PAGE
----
"What are oral diabetes medications and how do they work?
Insulin is a hormone produced by cells in the pancreas called beta cells. Insulin helps the body use blood glucose (a type of sugar) for energy. People with type 2 diabetes "...
IMPORTANT: HOW TO USE THIS INFORMATION: This is a summary and does NOT have all possible information about this product. This information does not assure that this product is safe, effective, or appropriate for you. This information is not individual medical advice and does not substitute for the advice of your health care professional. Always ask your health care professional for complete information about this product and your specific health needs.
SITAGLIPTIN/METFORMIN - ORAL
COMMON BRAND NAME(S): Janumet
WARNING: Metformin can rarely cause a serious (sometimes fatal) condition called lactic acidosis. Stop taking metformin and get medical help right away if you develop any of the following symptoms of lactic acidosis: unusual tiredness, dizziness, severe drowsiness, chills, blue/cold skin, muscle pain, fast/difficult breathing, slow/irregular heartbeat, stomach pain with nausea, vomiting, or diarrhea.
Lactic acidosis is more likely to occur in patients who have certain medical conditions, including kidney or liver disease, recent surgery, a serious infection, conditions that may cause a low level of oxygen in the blood or poor circulation (such as congestive heart failure, recent heart attack, recent stroke), heavy alcohol use, a severe loss of body fluids (dehydration), or X-ray or scanning procedures that require an injectable iodinated contrast drug. Tell your doctor immediately if any of these conditions occur or if you notice a big change in your overall health. You may need to stop taking this medication temporarily. The elderly are also at higher risk, especially those older than 80 years who have not had kidney tests. (See also Side Effects and Precautions sections.)
USES: This combination medication is used with a proper diet and exercise program and possibly with other medications to control high blood sugar. It is used in patients with type 2 diabetes.
This product contains 2 medications. Sitagliptin works by increasing levels of natural substances called incretins. Incretins help to control blood sugar by increasing insulin release, especially after a meal. They also decrease the amount of sugar your liver makes. Metformin works by helping to restore your body's proper response to the insulin you naturally produce. It also decreases the amount of sugar that your liver makes and that your stomach/intestines absorb.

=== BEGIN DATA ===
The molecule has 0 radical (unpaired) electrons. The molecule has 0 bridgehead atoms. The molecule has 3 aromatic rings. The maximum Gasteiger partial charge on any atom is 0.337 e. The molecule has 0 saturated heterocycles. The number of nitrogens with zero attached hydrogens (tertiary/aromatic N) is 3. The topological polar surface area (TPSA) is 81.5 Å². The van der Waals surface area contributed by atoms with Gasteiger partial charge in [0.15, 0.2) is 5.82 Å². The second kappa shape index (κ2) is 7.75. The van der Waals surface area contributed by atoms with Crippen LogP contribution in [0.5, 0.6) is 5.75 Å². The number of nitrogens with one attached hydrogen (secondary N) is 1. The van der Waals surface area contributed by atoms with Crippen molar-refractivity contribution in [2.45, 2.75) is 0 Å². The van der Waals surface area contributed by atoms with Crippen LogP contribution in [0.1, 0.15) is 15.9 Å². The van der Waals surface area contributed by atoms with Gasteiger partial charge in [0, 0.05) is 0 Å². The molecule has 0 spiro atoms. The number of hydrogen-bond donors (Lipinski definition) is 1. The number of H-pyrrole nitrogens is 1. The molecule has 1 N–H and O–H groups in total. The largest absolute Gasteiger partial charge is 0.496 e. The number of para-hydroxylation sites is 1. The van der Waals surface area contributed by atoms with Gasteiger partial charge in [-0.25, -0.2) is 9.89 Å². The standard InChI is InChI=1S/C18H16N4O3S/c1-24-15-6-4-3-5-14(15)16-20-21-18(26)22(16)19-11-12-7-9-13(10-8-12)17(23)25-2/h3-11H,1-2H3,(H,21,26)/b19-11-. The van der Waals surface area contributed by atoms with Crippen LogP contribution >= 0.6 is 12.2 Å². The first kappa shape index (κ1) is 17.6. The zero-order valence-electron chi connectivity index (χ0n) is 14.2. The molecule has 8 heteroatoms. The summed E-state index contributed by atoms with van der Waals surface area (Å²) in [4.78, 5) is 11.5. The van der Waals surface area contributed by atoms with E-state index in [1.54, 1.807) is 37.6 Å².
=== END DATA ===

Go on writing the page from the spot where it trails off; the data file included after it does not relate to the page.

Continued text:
Controlling high blood sugar helps prevent kidney damage, blindness, nerve problems, loss of limbs, and sexual function problems. Proper control of diabetes may also lessen your risk of a heart attack or stroke.
HOW TO USE: Read the Medication Guide provided by your pharmacist before you start using sitagliptin/metformin and each time you get a refill. If you have any questions, ask your doctor or pharmacist.
Take this medication by mouth as directed by your doctor, usually twice a day with meals. Drink plenty of fluids while taking this medication unless otherwise directed by your doctor. The manufacturer directs not to split/break/cut the tablet before taking it. However, many similar drugs (immediate-release tablets) can be split/cut. Follow your doctor's directions on how to take this medication.
The dosage is based on your medical condition, kidney function, and response to treatment. Your doctor may direct you to take a low dose of this medication at first, gradually increasing your dose to lower the chance of side effects such as upset stomach. Your doctor will adjust your dose based on your blood sugar levels to find the best dose for you. Follow your doctor's directions carefully. The maximum recommended dose for this combination medication is 100 milligrams of sitagliptin and 2000 milligrams of metformin each day.
Take this medication regularly in order to get the most benefit from it. Remember to use it at the same times each day.
If you are already taking another anti-diabetic drug (such as pioglitazone), follow your doctor's directions carefully for stopping/continuing the old drug and starting this medication. Carefully follow the medication treatment plan, meal plan, and exercise program your doctor has recommended.
Check your blood sugar regularly as directed by your doctor. Keep track of the results, and share them with your doctor. Tell your doctor if your blood sugar measurements are too high or too low. Your dosage/treatment may need to be changed.
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